As soon as he took the picture, Janis Krums knew he had something. What he didn’t know is how much of a something he really had.
If Krums’ name sounds familiar, it’s because he took one of the most famous viral pictures of all time — the first image of the U.S. Airways jet that landed in the icy Hudson River on Jan. 15, 2009, with all passengers surviving.
Krums, who was on a ferry at the time, uploaded the photo to TweetDeck and tweeted out the link. Within 34 minutes he was being interviewed live on MSNBC.
http://twitpic.com/135xa – There’s a plane in the Hudson. I’m on the ferry going to pick up the people. Crazy.
— Jānis Krūms (@jkrums) January 15, 2009
Throughout the day he was inundated with requests to use his instafamous photo, Krums told me by phone: “Basically everyone” was trying to get the rights to the photo, including the Associated Press.
“The money they were offering was kind of a joke,” Krums said of his media suitors. He ultimately decided to copyright the photo himself, and credits that decision to advice from a handful of photographers who contacted him via Twitter.
“Photographers tweeted me and said, ‘Hey, just so you know, this is the ballpark’” for what the photo is worth, Krums said.
The age of the citizen photographer is upon us. And while anybody with a phone or camera can take a picture that goes viral, that doesn’t necessarily mean they will be fairly compensated for it.
To help level the playing field, some media-savvy professional photographers are taking matters into their own hands, reaching out to amateurs who were in the right place at the right time and letting them know that their viral pictures have value. They’re also urging them not to grant media requests to use their photos free of charge, no matter how flattered they may feel to be asked.
Some of the advice is motivated by simple fairness. But another factor is the pros’ anger at the continuing erosion of professional photo staffs by news organizations that are looking to save money and see free labor from amateurs as a way to do so.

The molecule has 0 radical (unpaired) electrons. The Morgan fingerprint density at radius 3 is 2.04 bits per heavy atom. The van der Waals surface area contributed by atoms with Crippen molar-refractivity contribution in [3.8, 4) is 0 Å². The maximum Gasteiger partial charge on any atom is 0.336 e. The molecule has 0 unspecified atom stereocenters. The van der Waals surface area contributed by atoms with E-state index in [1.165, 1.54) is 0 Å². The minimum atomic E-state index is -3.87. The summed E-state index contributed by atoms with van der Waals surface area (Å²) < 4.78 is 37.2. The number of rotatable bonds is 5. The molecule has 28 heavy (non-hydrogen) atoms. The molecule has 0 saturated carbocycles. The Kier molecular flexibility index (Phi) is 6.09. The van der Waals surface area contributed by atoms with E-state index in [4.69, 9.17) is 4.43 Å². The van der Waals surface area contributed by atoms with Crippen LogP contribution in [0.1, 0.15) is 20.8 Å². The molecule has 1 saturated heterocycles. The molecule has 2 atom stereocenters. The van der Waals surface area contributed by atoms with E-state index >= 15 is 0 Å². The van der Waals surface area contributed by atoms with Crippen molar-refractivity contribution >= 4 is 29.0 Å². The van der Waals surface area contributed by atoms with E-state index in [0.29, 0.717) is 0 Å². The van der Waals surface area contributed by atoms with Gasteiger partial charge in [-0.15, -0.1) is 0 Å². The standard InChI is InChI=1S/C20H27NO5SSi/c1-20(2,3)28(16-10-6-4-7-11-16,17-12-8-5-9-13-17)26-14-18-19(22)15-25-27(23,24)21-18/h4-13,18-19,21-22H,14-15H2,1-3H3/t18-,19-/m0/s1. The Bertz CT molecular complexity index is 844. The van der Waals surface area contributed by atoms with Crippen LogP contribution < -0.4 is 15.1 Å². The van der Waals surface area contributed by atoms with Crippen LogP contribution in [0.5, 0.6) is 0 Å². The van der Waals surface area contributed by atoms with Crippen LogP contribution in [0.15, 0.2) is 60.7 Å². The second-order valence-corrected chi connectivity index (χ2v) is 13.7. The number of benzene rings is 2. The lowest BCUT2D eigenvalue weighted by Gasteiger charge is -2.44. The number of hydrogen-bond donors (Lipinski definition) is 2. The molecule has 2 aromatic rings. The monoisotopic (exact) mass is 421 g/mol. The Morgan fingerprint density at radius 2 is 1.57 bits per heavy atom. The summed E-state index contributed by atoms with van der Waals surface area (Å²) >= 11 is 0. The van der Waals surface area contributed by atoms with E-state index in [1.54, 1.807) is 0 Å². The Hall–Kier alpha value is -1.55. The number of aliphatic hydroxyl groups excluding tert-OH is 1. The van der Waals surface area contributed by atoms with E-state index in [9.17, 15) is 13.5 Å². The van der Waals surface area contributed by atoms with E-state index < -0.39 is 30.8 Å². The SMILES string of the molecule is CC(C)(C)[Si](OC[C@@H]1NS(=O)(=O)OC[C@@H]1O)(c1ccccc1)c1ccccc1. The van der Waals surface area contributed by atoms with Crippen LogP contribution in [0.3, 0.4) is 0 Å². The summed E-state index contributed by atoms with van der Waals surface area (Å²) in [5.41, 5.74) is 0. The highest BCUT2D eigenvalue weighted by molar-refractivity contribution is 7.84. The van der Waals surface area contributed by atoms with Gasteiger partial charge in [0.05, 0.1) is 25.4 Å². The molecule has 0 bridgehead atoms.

On Jan. 4, photographer Gary He provided guidance to an Instagram user who had taken a photo of a small plane that crashed on the Major Deegan Expressway in the Bronx.
“Even at a professional level, photographers don’t really understand licensing and copyright all that well,” said He, director of operations at a New York-based photo agency, in an email message. “So you can imagine that a random dude on Instagram must really have a hard time.”
In the comments section of the Instagram photo, several major agencies requested permission from Paul Collado, user name fattypaul89, to use the photo.
Gary He’s advice for Collado: “Do not let news channels or newspapers use your photos without a licensing fee. Standard for a non-exclusive is $200 and up.”
After corresponding with He, Collado asked several media requesters “how much.”
A broader question, which is still being hammered out, is what rights are granted when a photographer gives online consent to a media outlet that asks to use a photo. The author of the photo retains its copyright, but may license it to a news agency like the Associated Press for a fee. An alternative is to register the copyright independently.
“The plane-crash photographer seemed like a nice dude who didn’t have too many selfies in his Instagram feed, so I thought he could stand to make a couple hundred dollars,” He told me.
Traver, who posted the photo on Instagram, was quickly inundated with media requests to use the image.
San Francisco-based photojournalist Steve Rhodes offered Traver some advice: “You should ask all the news media using or asking for your photo to pay you.”
“All the people offering you credit are paid and you should be too,” Rhodes told Traver, adding that “they wouldn’t work just for ‘credit.’ ”
After Rhodes weighed in, Daniel Avila — a New York-based staff photographer who posts under the name DGAPix – had some wisdom of his own for Traver: “Great shot. You don’t have to let any news org use your photo without asking for a license fee! ”
“I think it’s important for people to know what their rights are regarding licensing and royalties, and how to not mistakenly give them up completely,” Avila said by email.
One reason for insisting on being paid comes from Gary He, who said the “exposure” offered by media outlets isn’t worth that much – in his view, users on social media probably bring an amateur photographer’s work “more eyeballs than any news channel or newspaper could’ve gotten.”
Avila said he was inspired by seeing other professional photographers offer guidance to amateurs, but added that he saw the question of compensation as part of a larger issue: “It’s also about the upsetting fact that more and more news organizations are turning to social media and amateur smartphone photography as a replacement of their photo staff.”
Krums agreed. News organizations are “taking money away from professional photographers,” he said, adding that as long as amateurs give their shots away for free, “there’s no incentive for the big players to change what they’re doing.”
Related: How citizen journalism has changed since George Holliday’s Rodney King video | Texas doctor who captured iconic image of Columbia disaster is now a working photographer | Meet Gary He, creator of the Obama-as-Truman meme | Poynter’s vast archives about Andy Duann’s “falling bear” photo